I specialize in blending data and public records with on-the-scene reporting to produce accountability journalism as well as creating content for a range of assignments –– crafting blog posts, polishing landing pages, proofing legal and technical documents, or carving a bright paragraph out of a lump of jargon. I believe that writing should be honest and plainspoken, so that every detail shines.
"Where you all from?" Euan said to the three men sitting at the bar. "Lexington," one of them said. "Spitting distance." "Get you anything?" "How's the bourbon?" Euan grinned. "Worth a shot."
Victor Sweatt is teaching me how to sketch a landscape. "I come from this perspective of using the Masters, the Renaissance, how they divided up the scene into quadrants," he says. "For this one, what I'm thinking about is combining realism and the abstract. Like I say, I'm just having fun with it."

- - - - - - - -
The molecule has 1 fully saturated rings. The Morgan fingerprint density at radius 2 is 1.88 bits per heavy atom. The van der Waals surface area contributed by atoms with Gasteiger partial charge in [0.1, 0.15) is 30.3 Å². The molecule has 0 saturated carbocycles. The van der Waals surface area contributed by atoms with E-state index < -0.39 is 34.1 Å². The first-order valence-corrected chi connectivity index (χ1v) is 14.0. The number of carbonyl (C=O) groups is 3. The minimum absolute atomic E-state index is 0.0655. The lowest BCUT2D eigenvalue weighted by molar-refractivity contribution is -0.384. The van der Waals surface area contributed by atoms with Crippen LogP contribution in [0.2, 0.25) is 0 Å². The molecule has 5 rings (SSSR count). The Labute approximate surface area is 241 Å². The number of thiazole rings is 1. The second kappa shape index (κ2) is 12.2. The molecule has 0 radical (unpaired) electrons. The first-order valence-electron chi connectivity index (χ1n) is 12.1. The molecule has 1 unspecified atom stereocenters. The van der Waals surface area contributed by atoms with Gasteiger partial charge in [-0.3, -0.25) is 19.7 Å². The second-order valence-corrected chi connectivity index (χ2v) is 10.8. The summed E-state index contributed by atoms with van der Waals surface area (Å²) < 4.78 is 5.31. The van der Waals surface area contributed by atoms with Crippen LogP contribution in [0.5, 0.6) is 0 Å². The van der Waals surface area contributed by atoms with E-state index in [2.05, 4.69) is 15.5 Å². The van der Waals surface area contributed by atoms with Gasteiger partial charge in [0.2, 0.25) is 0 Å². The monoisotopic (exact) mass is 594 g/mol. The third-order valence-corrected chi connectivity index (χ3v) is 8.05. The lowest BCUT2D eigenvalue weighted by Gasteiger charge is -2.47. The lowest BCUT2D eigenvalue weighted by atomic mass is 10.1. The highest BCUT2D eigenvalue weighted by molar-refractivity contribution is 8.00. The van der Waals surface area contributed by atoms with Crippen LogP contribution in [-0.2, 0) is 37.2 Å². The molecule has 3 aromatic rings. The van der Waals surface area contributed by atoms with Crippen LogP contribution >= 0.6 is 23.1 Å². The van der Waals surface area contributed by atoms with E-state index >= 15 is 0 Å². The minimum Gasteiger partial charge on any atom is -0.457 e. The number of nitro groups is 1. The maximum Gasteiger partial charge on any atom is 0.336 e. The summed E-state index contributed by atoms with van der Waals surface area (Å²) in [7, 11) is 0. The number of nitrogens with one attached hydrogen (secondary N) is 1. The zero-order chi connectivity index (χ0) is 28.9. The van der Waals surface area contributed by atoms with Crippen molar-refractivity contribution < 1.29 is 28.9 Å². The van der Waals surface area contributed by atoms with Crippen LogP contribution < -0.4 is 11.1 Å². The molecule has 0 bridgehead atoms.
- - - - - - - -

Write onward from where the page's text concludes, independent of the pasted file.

In the distance, the Ark was perched upon a plateau, as if the floodwaters had just receded. Tree trunks, shaved of branches and lopped at the ends, had been angled upward, steadying the boat's corners. From this height, they looked like toothpicks, and the Ark seemed no bigger than a raft drifting below the tidal wave of the sky.
Stone tablets wind alongside the path. Engraved into the first stone, Jesus has fallen to his knees, hands clasped in prayer, in Gethsemane, the garden of his agony. I remember that passage in the Bible. Jesus tells Peter, John and James to watch at a little distance while he prays.
"My grandfather had a country store - it was like Carriss's," Paw-Paw said. "It was during the Depression. Everybody was coming in all day to get something." "I didn't know that," I said. "Where was it?" "Greenwood, Kentucky - you're almost to the Tennessee line," she said.
Last November I took a train to Haworth in West Yorkshire to the Bronte Museum, housed in the parsonage where the Bronte sisters once lived.